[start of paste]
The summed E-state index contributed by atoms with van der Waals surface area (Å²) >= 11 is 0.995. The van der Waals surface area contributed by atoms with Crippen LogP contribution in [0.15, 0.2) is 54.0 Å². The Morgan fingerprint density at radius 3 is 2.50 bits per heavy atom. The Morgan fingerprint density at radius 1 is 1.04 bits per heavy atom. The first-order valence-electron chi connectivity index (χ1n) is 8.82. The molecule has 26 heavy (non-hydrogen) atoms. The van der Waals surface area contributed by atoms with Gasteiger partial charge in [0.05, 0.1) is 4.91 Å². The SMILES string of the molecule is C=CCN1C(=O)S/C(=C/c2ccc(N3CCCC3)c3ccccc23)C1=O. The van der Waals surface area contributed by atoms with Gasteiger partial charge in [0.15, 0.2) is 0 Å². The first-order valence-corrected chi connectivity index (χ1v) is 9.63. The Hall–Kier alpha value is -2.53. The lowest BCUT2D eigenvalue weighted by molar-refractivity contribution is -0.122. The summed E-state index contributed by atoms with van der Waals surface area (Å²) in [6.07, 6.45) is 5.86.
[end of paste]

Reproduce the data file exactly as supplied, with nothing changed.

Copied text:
The summed E-state index contributed by atoms with van der Waals surface area (Å²) >= 11 is 0.995. The van der Waals surface area contributed by atoms with Crippen LogP contribution in [0.15, 0.2) is 54.0 Å². The Morgan fingerprint density at radius 3 is 2.50 bits per heavy atom. The Morgan fingerprint density at radius 1 is 1.04 bits per heavy atom. The first-order valence-electron chi connectivity index (χ1n) is 8.82. The molecule has 26 heavy (non-hydrogen) atoms. The van der Waals surface area contributed by atoms with Gasteiger partial charge in [0.05, 0.1) is 4.91 Å². The SMILES string of the molecule is C=CCN1C(=O)S/C(=C/c2ccc(N3CCCC3)c3ccccc23)C1=O. The van der Waals surface area contributed by atoms with Gasteiger partial charge in [0.15, 0.2) is 0 Å². The first-order valence-corrected chi connectivity index (χ1v) is 9.63. The Hall–Kier alpha value is -2.53. The lowest BCUT2D eigenvalue weighted by molar-refractivity contribution is -0.122. The summed E-state index contributed by atoms with van der Waals surface area (Å²) in [6.07, 6.45) is 5.86.